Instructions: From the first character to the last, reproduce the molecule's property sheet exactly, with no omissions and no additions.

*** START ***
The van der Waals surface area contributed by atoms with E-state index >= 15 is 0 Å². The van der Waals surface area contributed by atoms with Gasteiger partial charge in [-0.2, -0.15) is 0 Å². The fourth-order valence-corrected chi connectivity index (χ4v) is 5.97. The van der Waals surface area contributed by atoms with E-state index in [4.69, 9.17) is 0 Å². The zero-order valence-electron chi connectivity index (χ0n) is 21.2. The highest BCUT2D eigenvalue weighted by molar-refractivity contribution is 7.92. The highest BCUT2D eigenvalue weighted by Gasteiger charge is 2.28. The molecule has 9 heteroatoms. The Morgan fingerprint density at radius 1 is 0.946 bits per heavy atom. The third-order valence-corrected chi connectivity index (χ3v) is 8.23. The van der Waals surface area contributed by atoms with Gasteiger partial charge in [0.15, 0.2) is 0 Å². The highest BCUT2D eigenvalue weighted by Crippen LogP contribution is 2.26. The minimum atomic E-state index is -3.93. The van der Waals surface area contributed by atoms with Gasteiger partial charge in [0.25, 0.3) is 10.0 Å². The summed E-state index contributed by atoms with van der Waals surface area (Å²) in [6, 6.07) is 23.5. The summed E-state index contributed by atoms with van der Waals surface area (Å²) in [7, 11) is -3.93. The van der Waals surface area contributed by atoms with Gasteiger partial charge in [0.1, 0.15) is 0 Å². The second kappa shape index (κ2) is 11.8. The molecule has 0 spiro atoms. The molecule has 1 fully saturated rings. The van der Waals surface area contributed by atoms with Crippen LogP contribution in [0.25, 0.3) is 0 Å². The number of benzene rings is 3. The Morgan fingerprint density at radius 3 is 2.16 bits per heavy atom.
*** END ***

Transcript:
The van der Waals surface area contributed by atoms with E-state index >= 15 is 0 Å². The van der Waals surface area contributed by atoms with Gasteiger partial charge in [-0.2, -0.15) is 0 Å². The fourth-order valence-corrected chi connectivity index (χ4v) is 5.97. The van der Waals surface area contributed by atoms with E-state index in [4.69, 9.17) is 0 Å². The zero-order valence-electron chi connectivity index (χ0n) is 21.2. The highest BCUT2D eigenvalue weighted by molar-refractivity contribution is 7.92. The highest BCUT2D eigenvalue weighted by Gasteiger charge is 2.28. The molecule has 9 heteroatoms. The Morgan fingerprint density at radius 1 is 0.946 bits per heavy atom. The third-order valence-corrected chi connectivity index (χ3v) is 8.23. The van der Waals surface area contributed by atoms with Gasteiger partial charge in [0.15, 0.2) is 0 Å². The highest BCUT2D eigenvalue weighted by Crippen LogP contribution is 2.26. The minimum atomic E-state index is -3.93. The van der Waals surface area contributed by atoms with Gasteiger partial charge in [0.25, 0.3) is 10.0 Å². The summed E-state index contributed by atoms with van der Waals surface area (Å²) in [6, 6.07) is 23.5. The summed E-state index contributed by atoms with van der Waals surface area (Å²) in [7, 11) is -3.93. The van der Waals surface area contributed by atoms with Gasteiger partial charge in [0.1, 0.15) is 0 Å². The second kappa shape index (κ2) is 11.8. The molecule has 0 spiro atoms. The molecule has 1 fully saturated rings. The van der Waals surface area contributed by atoms with Crippen LogP contribution in [0.25, 0.3) is 0 Å². The number of benzene rings is 3. The Morgan fingerprint density at radius 3 is 2.16 bits per heavy atom.